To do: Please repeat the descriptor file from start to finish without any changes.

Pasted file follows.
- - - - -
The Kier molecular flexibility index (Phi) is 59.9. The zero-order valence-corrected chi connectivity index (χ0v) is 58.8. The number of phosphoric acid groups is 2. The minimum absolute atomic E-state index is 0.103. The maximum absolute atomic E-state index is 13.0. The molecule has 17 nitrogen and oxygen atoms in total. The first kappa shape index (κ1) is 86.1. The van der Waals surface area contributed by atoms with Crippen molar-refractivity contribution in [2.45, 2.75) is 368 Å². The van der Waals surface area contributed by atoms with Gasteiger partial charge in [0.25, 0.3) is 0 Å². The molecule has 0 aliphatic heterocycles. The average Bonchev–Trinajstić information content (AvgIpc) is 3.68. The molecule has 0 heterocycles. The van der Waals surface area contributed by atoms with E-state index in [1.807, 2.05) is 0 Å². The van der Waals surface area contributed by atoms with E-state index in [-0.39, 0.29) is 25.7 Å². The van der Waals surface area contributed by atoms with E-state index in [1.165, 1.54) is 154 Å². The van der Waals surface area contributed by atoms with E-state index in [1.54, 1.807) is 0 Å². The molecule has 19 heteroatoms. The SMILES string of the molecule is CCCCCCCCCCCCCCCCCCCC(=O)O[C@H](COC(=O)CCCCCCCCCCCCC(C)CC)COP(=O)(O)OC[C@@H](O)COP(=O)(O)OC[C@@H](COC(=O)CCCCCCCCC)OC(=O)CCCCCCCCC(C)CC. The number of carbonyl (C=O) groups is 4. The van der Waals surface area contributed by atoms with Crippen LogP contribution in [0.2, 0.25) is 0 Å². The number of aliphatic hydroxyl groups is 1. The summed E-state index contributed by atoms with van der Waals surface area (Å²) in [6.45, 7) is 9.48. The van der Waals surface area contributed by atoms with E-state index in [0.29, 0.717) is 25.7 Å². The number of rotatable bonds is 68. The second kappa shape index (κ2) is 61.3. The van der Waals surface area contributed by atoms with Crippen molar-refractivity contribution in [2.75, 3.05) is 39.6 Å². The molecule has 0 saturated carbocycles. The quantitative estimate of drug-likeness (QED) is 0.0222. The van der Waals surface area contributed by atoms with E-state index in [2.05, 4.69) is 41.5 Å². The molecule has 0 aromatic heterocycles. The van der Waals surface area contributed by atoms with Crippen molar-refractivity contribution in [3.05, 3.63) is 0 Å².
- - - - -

The Kier molecular flexibility index (Phi) is 59.9. The zero-order valence-corrected chi connectivity index (χ0v) is 58.8. The number of phosphoric acid groups is 2. The minimum absolute atomic E-state index is 0.103. The maximum absolute atomic E-state index is 13.0. The molecule has 17 nitrogen and oxygen atoms in total. The first kappa shape index (κ1) is 86.1. The van der Waals surface area contributed by atoms with Crippen molar-refractivity contribution in [2.45, 2.75) is 368 Å². The van der Waals surface area contributed by atoms with Gasteiger partial charge in [0.25, 0.3) is 0 Å². The molecule has 0 aliphatic heterocycles. The average Bonchev–Trinajstić information content (AvgIpc) is 3.68. The molecule has 0 heterocycles. The van der Waals surface area contributed by atoms with E-state index in [1.807, 2.05) is 0 Å². The van der Waals surface area contributed by atoms with E-state index in [-0.39, 0.29) is 25.7 Å². The van der Waals surface area contributed by atoms with E-state index in [1.165, 1.54) is 154 Å². The van der Waals surface area contributed by atoms with E-state index in [1.54, 1.807) is 0 Å². The molecule has 19 heteroatoms. The SMILES string of the molecule is CCCCCCCCCCCCCCCCCCCC(=O)O[C@H](COC(=O)CCCCCCCCCCCCC(C)CC)COP(=O)(O)OC[C@@H](O)COP(=O)(O)OC[C@@H](COC(=O)CCCCCCCCC)OC(=O)CCCCCCCCC(C)CC. The number of carbonyl (C=O) groups is 4. The van der Waals surface area contributed by atoms with Crippen LogP contribution in [0.2, 0.25) is 0 Å². The number of aliphatic hydroxyl groups is 1. The summed E-state index contributed by atoms with van der Waals surface area (Å²) in [6.45, 7) is 9.48. The van der Waals surface area contributed by atoms with E-state index in [0.29, 0.717) is 25.7 Å². The number of rotatable bonds is 68. The second kappa shape index (κ2) is 61.3. The van der Waals surface area contributed by atoms with Crippen molar-refractivity contribution in [2.75, 3.05) is 39.6 Å². The molecule has 0 saturated carbocycles. The quantitative estimate of drug-likeness (QED) is 0.0222. The van der Waals surface area contributed by atoms with E-state index in [2.05, 4.69) is 41.5 Å². The molecule has 0 aromatic heterocycles. The van der Waals surface area contributed by atoms with Crippen molar-refractivity contribution in [3.05, 3.63) is 0 Å².